CITY  LIFE

 

MARKETS

Markets
South Street and Brooklyn Bridge, New York City, c. 1901.

In New York City, South Street in lower Manhattan was a central place for trade when this photo was taken in 1901. With the Brooklyn Bridge in the background, workers load and unload goods from ships in the harbor. From the markets for these goods, cities became creators of jobs in manufacturing, trade, and retail. New York was the nation’s largest port, but all major cities, including Los Angeles, San Francisco, New Orleans, Chicago and Boston, became gateways for the export and import of goods.

 

Markets
African-American fruit vendors at the Sixth Street Market,
Richmond, Va., 1908.

Also essential to city life are the local markets that sell goods in the neighborhood.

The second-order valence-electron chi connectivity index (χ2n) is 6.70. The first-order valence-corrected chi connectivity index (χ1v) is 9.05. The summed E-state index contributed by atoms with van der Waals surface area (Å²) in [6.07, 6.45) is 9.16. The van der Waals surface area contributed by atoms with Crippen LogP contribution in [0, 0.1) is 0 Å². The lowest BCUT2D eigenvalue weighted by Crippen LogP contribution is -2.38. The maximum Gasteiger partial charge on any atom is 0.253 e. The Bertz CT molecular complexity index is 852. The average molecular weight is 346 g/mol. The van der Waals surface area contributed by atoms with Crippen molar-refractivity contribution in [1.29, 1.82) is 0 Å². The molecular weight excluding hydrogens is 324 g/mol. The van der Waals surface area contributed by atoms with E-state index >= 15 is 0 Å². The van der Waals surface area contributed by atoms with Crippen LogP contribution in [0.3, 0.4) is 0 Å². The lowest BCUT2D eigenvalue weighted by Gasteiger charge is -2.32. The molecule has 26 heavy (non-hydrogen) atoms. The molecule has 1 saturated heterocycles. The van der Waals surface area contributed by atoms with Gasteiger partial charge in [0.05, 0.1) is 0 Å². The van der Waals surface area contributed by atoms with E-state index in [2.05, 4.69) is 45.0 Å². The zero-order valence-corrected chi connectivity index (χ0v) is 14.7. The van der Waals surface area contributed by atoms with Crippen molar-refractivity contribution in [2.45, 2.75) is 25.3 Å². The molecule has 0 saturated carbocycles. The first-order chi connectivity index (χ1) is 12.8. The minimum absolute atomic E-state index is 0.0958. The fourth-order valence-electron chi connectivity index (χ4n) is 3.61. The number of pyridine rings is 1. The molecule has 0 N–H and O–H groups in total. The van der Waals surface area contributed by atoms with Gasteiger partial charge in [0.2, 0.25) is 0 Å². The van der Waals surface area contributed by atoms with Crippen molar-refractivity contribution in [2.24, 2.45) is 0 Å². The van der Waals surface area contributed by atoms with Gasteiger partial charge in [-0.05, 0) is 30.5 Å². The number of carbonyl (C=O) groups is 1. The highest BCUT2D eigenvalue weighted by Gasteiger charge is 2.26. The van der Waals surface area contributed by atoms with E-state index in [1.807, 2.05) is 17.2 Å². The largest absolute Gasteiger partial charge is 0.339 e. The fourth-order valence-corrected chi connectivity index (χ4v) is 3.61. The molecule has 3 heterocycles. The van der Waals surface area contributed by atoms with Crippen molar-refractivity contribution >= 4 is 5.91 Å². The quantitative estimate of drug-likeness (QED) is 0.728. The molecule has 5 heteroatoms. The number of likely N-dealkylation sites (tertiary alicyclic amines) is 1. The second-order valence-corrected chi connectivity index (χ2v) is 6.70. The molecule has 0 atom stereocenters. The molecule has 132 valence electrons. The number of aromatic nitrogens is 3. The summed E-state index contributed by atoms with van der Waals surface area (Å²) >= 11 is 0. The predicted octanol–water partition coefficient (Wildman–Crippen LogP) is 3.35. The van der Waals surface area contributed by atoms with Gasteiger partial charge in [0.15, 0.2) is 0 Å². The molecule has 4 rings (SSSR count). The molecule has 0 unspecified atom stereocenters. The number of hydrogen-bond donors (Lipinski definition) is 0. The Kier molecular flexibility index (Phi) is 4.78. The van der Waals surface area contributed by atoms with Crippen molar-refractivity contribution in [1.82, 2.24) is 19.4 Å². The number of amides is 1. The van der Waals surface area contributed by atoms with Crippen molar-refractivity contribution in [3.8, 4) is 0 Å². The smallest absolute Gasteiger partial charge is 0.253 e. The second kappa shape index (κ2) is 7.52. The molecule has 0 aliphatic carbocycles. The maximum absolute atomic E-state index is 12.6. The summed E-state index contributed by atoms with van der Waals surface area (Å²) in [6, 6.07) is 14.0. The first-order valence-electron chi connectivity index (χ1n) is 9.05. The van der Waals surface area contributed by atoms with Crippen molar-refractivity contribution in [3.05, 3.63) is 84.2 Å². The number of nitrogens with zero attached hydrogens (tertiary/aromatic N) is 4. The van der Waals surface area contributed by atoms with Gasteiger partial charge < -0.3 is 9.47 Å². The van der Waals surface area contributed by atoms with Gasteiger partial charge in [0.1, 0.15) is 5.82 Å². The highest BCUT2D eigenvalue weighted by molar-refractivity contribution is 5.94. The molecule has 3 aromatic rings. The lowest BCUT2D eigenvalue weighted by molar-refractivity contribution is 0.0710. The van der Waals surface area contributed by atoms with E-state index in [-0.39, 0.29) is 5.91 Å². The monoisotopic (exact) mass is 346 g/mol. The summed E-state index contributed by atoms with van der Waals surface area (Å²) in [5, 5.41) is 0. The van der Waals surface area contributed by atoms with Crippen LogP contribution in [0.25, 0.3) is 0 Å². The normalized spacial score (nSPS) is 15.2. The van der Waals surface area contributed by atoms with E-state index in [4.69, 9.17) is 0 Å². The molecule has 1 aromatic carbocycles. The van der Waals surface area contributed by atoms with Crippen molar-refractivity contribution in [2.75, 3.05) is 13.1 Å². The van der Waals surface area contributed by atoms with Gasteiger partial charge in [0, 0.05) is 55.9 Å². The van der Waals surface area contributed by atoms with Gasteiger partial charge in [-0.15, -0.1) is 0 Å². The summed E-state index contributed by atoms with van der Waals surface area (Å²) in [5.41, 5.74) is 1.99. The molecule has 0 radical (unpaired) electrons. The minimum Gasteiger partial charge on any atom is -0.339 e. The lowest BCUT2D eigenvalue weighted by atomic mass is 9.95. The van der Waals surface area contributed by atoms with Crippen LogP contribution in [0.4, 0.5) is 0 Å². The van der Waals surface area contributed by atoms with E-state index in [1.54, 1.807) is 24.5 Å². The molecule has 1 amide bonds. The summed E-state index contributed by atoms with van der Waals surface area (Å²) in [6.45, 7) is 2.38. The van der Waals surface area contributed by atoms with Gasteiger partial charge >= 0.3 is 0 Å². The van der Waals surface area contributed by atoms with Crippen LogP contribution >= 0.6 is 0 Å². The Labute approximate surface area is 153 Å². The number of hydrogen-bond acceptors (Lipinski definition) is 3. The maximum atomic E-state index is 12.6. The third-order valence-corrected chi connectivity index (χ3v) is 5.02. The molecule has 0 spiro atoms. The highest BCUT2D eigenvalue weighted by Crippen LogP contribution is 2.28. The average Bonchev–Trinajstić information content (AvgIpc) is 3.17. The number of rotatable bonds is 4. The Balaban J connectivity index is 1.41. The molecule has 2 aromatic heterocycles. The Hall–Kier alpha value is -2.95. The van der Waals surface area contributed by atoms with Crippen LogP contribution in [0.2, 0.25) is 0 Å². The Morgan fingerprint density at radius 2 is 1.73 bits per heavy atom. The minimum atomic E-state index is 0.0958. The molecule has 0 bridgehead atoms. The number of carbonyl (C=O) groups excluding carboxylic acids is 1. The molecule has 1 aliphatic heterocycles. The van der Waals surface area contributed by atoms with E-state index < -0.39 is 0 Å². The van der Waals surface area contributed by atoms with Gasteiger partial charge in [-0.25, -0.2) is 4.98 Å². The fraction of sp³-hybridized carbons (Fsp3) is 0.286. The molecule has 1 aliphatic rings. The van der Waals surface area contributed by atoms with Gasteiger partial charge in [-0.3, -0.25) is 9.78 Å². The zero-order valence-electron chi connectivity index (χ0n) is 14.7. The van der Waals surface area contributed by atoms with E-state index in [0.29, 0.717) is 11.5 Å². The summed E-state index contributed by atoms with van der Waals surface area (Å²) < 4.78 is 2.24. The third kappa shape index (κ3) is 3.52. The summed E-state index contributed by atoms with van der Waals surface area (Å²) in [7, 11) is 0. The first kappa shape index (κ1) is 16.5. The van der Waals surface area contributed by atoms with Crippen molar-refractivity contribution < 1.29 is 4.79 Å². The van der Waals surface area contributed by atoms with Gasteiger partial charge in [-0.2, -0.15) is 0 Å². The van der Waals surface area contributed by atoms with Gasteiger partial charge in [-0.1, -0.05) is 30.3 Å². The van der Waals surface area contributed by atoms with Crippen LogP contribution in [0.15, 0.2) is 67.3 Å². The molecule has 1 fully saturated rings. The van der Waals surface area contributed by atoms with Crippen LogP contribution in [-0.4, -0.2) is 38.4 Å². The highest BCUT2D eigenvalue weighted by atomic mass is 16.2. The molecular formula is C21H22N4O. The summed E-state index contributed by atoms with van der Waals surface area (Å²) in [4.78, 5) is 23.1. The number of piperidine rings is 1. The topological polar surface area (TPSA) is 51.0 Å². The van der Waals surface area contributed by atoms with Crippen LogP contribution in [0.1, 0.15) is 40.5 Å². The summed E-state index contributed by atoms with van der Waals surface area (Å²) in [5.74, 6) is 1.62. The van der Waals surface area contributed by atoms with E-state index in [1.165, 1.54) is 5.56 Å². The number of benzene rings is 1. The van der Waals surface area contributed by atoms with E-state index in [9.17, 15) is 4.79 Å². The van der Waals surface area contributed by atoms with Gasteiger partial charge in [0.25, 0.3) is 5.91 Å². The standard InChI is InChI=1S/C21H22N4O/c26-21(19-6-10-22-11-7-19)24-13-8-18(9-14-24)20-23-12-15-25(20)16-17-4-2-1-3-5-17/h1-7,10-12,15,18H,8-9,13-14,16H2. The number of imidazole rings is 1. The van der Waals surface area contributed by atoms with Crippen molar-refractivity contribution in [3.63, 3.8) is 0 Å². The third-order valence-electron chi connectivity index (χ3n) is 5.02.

The high levels of density that historically characterized neighborhood life in the city led to the increased importance of local markets to provide goods and services based on the needs of the ethnic groups that lived in that neighborhood. East Asian immigrants today travel to Flushing, Queens, to find food, clothing, and other products from their homelands that they often cannot find in larger stores that cater to the general population.


Markets
Queens County has the most diverse population of any
county in the U.S. and the Queens neighborhood of Flushing
has a strong concentration of Asians. Here, a Korean-
American vendor sells vegetables on a Flushing street, 2008.

But not all markets are local, and cities are also international centers of finance and banking. Stock, bond, commodity, and currency markets are all headquartered in
cities where much capital is raised for investment in the world economy. The density of the city provides the concentration of human capital, technology, and services that facilitate the functioning of markets in the ever more complex global economy.

 

Markets
The floor of the New York Stock Exchange
hums with activity in January, 2001.

 

 

 

 

 

CUNY